With Rio’s municipal elections approaching next month, a lot is at stake for the city’s crucial approaching years. These elections mean mayor and city council, but what if they meant more? Could a city like Rio benefit from participatory democracy?
With social issues, inequality, and a long history of marginalizing favela residents, it’s certainly not difficult to imagine the ways that Rio might benefit from participatory democracy and increasing transparency. However, a closer look at the system employed in my home state of California presents a range of outcomes from great successes to epic failures that should serve as both positive examples and cautionary tales for how direct democracy could function in Rio.
Created and passed by governor Hiram Johnson in 1911, the initiative process system still holds firm stating that any California resident can write a proposed initiative to add, alter, or amend the state constitution. The proposed initiative is submitted to the California Attorney General and supporters then have 150 days to collect signatures. A minimum of 8% of the people who participated in California’s most recent election for governor is required to qualify for the ballot. A simple majority of those voting in the next election can make the initiative become law.
There are many cases where this system has improved the lives of Californians. Proposition 10, approved by voters in November 1998, is one encouraging example. Known as the “Children and Families First Act,” prop 10 is a 50 cent tax on cigarettes and proportional tax on tobacco products which funds early childhood development programs. After it was passed, revenues for the Children and Families First Program went from $US 400 million to $US 750 million in the first full year it was in effect and led to the creation of the First 5 program.
Not all propositions truly benefit the people of California but fortunately voters often fight back and reject propositions that will have negative effects. In 2010, proposition 23 was put on the ballot, with the intention of suspending the state’s “Global Warming Solutions Act of 2006.” With considerable financial backing from oil companies, the proposition was to abolish the law that fights against the causes of climate change and establishes a program to reduce green house gas emissions from all businesses, and therefore cease to hold businesses in California to an environmentally responsible standard. Fortunately, California voters saw the negative effects this would have on the environment and rejected it, with 61% of the electorate voting No.
This system, however, certainly doesn’t produce all positive outcomes. Participatory democracy has grown wildly complicated and subject to corruption and manipulation. Advertising, and the money necessary to provide it, taints participatory democracy’s true intentions that average citizens should be able to fight for their rights through the democratic process. Today, tens of millions of dollars go into both supporting and opposing ballot measure campaigns and therefore, not only is it now impossible for an average citizen to pass a proposition, but also, voters are wildly manipulated and swayed by advertising and equivocal rhetoric.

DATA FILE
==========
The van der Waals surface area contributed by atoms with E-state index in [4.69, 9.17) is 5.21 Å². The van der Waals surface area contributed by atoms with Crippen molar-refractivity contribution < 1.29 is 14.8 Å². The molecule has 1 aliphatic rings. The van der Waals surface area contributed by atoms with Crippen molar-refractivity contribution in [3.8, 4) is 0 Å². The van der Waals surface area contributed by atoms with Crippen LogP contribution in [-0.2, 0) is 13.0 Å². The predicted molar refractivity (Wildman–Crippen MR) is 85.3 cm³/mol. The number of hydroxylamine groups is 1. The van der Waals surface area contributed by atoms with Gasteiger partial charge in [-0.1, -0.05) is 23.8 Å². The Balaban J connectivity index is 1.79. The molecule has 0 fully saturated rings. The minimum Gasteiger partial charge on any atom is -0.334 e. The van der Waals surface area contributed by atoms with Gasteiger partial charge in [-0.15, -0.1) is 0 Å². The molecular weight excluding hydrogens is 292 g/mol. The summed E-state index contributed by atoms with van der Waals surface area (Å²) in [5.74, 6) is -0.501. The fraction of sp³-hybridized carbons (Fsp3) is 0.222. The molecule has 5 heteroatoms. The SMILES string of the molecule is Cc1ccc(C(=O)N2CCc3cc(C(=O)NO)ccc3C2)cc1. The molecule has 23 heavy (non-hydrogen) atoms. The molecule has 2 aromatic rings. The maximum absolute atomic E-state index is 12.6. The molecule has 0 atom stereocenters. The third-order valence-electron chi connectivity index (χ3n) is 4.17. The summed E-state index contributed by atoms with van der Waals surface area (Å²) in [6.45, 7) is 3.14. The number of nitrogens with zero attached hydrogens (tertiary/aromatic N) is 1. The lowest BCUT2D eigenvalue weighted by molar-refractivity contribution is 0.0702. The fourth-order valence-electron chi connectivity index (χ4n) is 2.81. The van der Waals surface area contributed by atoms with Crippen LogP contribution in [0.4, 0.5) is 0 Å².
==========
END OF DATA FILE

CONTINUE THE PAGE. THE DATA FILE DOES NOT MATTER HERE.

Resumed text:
With June 2012 elections imminent and support for a $1 tax on cigarettes to fund cancer research growing strong, Big Tobacco increased funds for the opposition four-fold, pumping in over $US 40 million in three months. This increase in financial support directly correlated with the public’s opinion on the proposition, as support dropped from 67% to 53% from March to May. Voters are therefore subject to exploitation from multi-million dollar ad campaigns and are often unaware of their votes’ purpose, consequences, and fiscal impact. Average citizens can easily transform into pawns.
This same problem might easily be the main issue for Rio in implementing participatory democracy. In a city infamous for inequality and marginalization of the poor, it is easy to imagine powerful groups using strategies similar to those that have been used to sway voters in California via advertising, false promises, and misleading language, all of which is reminiscent of the populist politics that has famously plagued Brazil and Latin America since the early 20th century.
However participatory democracy is by no means foreign to Brazil as a participatory budgeting, now in dozens of Brazilian cities and hundreds of cities worldwide, took hold in Porto Alegre in 1989. An innovative program to end hunger in Belo Horizonte has also caught international attention. Yet no such programs have ever been introduced in Rio. and With Rio today developing at such a rapid rate, it is imperative to protect the rights of all its citizens, which is where participatory democracy could see vast success in ensuring justice and welfare. If a system of participatory democracy were to exist that did not succumb to manipulative advertising, holding true to a democratic system run by the people and for the people, all of Rio’s citizens could potentially gain much more of a voice in municipal government.